Alright, well, here we are! A new Tabletop RPG based on the Alien franchise by Free League Publishing. And just the Alien franchise mind you. Or at least, the thing I’m looking at here doesn’t mention Predators anywhere. Cause, uhm…unfortunately we don’t have access to the whole RPG yet. Nope, instead, we’re looking at a starter kit based on the second of the two modes this RPG has to offer. There’s Campaign Play, which is a more traditional RPG structure meant to be played with characters you create and over the course of several sessions, and then there’s Cinematic Play. Cinematic Play is meant to replicate the arc of an Alien movie, with pre-generated characters and maps. It’s meant to be played in a single session and to kill most of the PCs.
It’s an… interesting idea to say the least. I’m not certain that I like the idea of this, of a scenario meant to kill off characters, but it makes a certain amount of sense for an RPG based on a horror franchise. It’s not my personal preference, but it’s certainly a valid way to go.
With that established, let’s look at what’s immediately available. There are five main categories for evaluating a tabletop game, so let’s look at them. Keep in mind that I am restricted to the starter kit though.
Good world building is essential to any RPG, but particularly so for a tabletop game. The Alien franchise as a whole is…so-so in this category. Any worldbuilding in the movies are subtle background clues, and the canonicity of the spin-off materials is constantly changing. So that means that there was a framework for the creators of the game to work off of, but not much more. And what we have here definitely reflects that. There’s enough to be tantalizing, to make you like the world and want to explore it, but there’s definitely a bigger focus on the fringes of the galactic society they’ve built.
You want to play a Colonial Marine, a Space Trucker, and Android, or a Frontier Colonist? All well and good, they’ve got that ready for you! You want to play a representative of Weyland-Yutani (the main evil company for those unfamiliar with the franchise)? Or a scheming politician on one of the more established colonies? The head of a space station? A crew of explorers? Space pirates?…good luck to you, you’ll have to do some home-brewing!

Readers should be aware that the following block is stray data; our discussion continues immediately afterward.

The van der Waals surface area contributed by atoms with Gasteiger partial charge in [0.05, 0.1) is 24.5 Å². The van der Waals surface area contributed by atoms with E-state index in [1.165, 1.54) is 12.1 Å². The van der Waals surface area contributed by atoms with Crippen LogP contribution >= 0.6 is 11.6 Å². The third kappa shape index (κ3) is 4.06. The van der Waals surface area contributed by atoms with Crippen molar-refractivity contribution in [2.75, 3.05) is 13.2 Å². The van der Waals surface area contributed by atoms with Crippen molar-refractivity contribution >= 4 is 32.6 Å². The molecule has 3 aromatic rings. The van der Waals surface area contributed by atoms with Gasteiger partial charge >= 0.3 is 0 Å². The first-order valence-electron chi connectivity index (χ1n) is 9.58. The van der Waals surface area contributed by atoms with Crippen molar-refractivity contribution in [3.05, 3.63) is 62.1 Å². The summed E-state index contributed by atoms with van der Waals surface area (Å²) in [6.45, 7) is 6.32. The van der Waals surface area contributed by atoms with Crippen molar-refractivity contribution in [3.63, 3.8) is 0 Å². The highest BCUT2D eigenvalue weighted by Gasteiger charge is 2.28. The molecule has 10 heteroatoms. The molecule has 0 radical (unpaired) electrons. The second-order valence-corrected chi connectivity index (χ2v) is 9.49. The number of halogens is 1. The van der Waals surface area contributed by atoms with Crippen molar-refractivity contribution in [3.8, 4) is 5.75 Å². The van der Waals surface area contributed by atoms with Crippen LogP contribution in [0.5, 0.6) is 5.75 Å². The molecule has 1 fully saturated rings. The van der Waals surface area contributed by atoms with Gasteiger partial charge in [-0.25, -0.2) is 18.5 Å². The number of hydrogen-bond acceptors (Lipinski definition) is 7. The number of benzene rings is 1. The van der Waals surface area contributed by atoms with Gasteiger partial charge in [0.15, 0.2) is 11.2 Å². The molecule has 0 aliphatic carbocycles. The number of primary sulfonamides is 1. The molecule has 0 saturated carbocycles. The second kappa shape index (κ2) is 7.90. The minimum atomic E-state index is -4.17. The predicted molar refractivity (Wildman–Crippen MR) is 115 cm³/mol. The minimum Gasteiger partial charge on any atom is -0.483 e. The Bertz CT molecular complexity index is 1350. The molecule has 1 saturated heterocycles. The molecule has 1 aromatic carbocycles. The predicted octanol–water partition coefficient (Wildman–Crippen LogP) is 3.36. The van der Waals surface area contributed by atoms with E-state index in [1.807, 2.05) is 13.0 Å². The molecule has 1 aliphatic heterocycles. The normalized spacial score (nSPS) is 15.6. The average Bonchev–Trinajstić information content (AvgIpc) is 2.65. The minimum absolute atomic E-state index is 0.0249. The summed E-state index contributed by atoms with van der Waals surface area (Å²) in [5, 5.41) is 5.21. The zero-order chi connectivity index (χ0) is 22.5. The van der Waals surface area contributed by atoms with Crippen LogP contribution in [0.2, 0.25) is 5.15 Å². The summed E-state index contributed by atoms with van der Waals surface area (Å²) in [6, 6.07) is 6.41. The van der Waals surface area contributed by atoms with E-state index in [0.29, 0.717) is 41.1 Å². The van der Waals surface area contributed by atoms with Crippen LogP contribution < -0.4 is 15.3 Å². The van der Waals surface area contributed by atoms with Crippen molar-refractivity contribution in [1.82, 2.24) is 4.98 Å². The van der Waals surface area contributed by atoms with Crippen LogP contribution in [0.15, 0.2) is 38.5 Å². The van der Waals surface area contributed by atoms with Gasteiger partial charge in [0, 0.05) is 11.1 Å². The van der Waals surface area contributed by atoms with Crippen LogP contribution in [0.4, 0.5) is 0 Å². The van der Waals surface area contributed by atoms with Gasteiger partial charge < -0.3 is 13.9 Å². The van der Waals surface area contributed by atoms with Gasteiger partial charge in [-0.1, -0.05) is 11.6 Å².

Now, to be fair, the four roles listed in the first sentence of that last paragraph have always been the focus of the films. They are, after all, the ones most likely to come into contact with Xenomorphs. But it does mean that if you want to tell a story that hasn’t been told in a movie format, and is unlikely to be told, you’re going to need to do extra work.
And for any of you who disliked or hated Prometheus and Alien Covenant…sorry, they’re canon and Neomorphs feature heavily in the game. The flavor text littering the margins quotes those two more heavily than any of the other movies. Just as a heads up.
Overall, the worldbuilding is good, but somewhat restrictive.
But for all that worldbuilding is vital, good mechanics might be more so. The nature of a tabletop RPG means that bad mechanics will ruin a game much more readily than bad worldbuilding. And the mechanics of the Alien RPG, or at least, for Cinematic Play, are good, if simple. One of the stated goals of the game is to keep dice rolls to a minimum. The game wants them to be for special occasions, to be tense moments. That means fewer skill checks and, importantly for those new to tabletop gaming, drawn in by the Alien franchise, no weird dice. You’ll just need two standard D6, which you can either scavenge from your regular board games or get for cheap.
One of the major unusual mechanics is Stress. You start with a Stress level of zero, but it can (and likely will) increase under certain situations. Things like skipping out on food, water, or sleep. Suffering damage. The Scientist failing to analyze something. Being attacked by your friends. And deciding to Push a skill roll.